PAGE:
Steamboats plying the Mississippi River could now go up the Red River to Shreveport and points north as well as west into Texas along Cypress Bayou to Jefferson, Texas.  However as the railroad commerce expanded in the late 1800s, steamboat commerce declined.  Removal of the Red River raft caused the river to scour its channel deeper making the river have unusually high banks.  Because of these unnaturally high banks, bank erosion became a tremendous problem on the river.  Thousands and thousands of acres of productive land would be eroded by the river and deposited downstream as less productive sandbars.  This continual erosion also led to shoaling in the river making navigation treacherous.
In an attempt to improve Red River navigation, Congress authorized the Red River below Fulton, Arkansas Project in 1892.  The project provided for improvements from Fulton, Arkansas to the Atchafalaya River by systematic clearing of banks, snagging, dredging shoals, building levees, closing outlets, revetting caving banks, and preventing injurious cutoffs.  No channel dimensions were specified.

Congress modified the project in 1946 by authorization of the Overton-Red River Waterway.  This project provided for the construction of a 9-foot deep by 100-foot wide navigation channel from the Mississippi River via Old and Red Rivers for about 31 miles, and via a new land cut above river mile 31 generally following existing streams along the right descending bank of the Red River flood plain to a turning basin on Bayou Pierre at Shreveport, Louisiana.  The 205 mile long project consisted of 9 locks 56 feet by 650 feet, a pumping plant, drainage structures and appurtenances.
In 1950, Congress modified the Red River below Fulton Project to provide a channel 9 feet deep by 100 feet wide from the exit point of the Overton Red River Waterway at Mile 31 to the mouth of the Black River at mile 35.5 in connection with the modification of the 9-foot by 100-foot Ouachita-Black River Project from the mouth of the Black River to Camden, Arkansas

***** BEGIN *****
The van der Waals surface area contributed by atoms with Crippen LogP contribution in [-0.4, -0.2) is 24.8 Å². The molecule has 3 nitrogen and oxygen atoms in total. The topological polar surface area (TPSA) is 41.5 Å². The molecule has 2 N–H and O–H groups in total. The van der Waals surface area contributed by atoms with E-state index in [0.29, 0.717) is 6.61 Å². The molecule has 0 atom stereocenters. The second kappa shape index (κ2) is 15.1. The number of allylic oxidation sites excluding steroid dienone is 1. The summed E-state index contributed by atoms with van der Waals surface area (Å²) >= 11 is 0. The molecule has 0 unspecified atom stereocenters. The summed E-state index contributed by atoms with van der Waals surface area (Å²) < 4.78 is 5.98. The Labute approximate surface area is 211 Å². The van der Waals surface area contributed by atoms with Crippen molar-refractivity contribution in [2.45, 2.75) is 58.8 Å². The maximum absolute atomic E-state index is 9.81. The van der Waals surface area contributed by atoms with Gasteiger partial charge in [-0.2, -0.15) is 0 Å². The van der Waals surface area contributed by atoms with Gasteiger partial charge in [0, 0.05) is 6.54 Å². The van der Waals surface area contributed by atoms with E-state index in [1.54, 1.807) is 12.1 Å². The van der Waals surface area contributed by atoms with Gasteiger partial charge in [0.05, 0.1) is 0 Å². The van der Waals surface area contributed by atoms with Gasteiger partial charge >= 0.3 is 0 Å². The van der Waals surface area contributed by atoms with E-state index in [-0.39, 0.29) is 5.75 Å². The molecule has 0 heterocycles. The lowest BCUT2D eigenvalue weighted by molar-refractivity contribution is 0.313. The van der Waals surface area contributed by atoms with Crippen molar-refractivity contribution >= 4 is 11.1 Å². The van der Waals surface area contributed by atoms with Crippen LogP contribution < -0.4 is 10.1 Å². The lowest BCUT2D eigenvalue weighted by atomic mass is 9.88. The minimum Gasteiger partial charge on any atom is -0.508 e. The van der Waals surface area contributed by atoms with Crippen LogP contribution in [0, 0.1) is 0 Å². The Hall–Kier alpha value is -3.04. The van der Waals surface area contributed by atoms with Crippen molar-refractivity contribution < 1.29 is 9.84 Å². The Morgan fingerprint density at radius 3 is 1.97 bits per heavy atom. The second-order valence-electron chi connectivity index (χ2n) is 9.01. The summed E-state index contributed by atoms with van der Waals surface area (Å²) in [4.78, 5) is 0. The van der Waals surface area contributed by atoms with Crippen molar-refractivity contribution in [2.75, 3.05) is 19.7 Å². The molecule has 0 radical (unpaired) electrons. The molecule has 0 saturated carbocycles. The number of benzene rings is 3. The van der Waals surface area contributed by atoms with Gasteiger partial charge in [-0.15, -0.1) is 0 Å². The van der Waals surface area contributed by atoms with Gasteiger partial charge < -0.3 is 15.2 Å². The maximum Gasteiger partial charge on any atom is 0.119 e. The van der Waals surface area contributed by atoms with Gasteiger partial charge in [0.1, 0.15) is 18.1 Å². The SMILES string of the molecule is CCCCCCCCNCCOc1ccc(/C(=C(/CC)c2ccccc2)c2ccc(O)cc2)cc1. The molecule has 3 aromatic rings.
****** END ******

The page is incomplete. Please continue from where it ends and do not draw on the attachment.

The River and Harbor Act of 1968 modified these and other prior projects in authorizing the present day waterway.    The Louisiana Legislature created the Red River Waterway Commission to serve as the project sponsor in the mid 1960s.  The Commission has the responsibility for providing all of the necessary lands for the project purposes.  The project lands remain in State ownership through the Commission except at the lock and dam sites, which will be transferred to Federal ownership.  The Commission continues to work closely with the Corps towards completing construction of the project.  Additionally, they will operate and maintain recreation facilities that are not on Federal land throughout the project area and manage the mitigation lands acquired.


The Red River Waterway provides many opportunities for recreational boating.  One spending a day on the river may pass by party barges, fishing boats, ski boats,  jet ski’s and even sail boats.  Visitors can travel the Red River by locking through the locks and dams located along the river’s path down to the Mississippi River.  These locks are maintained and operated by the Corps of Engineers.  There are no boat launch facilities are available to the public at the locks and dams.


The U.S. Army Corps of Engineers does not offer camping on the J. Bennett Johnston Waterway.  There are camping facilities available on the Red River provided by the Red River Waterway Commission.

Day Use & Fishing

There are numerous picnicking shelters available to the public on all locks and dams on the J. Bennett Johnston
Waterway system.

J. Bennett Johnston Waterway offers visitors an abundance of fishing opportunities.  Visitors can catch their limit of Black Bass, Spotted Bass, Crappie, and various species of catfish, bream and sunfish.  The river is also home to various commercial fish species such as Buffalo, Carp, Gar, and Bowfin.  Success will depend on the seasonal fluctuations in water levels and water conditions (temperature, clearness, etc.).


The U.S. Army Corps of Engineers is not involved in regulation or management of hunting and fishing activities.  The U.S. Fish & Wildlife Service under the National Wildlife Refuge System established the The Red River National Wildlife Refuge in 2000 to restore and conserve bottomland hardwood habitats within the Red River valley for native plant and animal communities, migratory waterfowl and songbirds. Currently, the refuge consists of approximately 5,200 acres of bottomlands habitat within the historic Red River floodplain.  The refuge has the potential to conserve and protect approximately 50,000 acres in five separate tracts from the Arkansas state line to Colfax, Louisiana.  In addition to improved fish and wildlife
habitat, the Red River National Wildlife Refuge will also provide excellent opportunities to enjoy wildland recreation and environmental education.  The only two hunting areas along the Red River are at Bayou Pierre and Spanish Lake.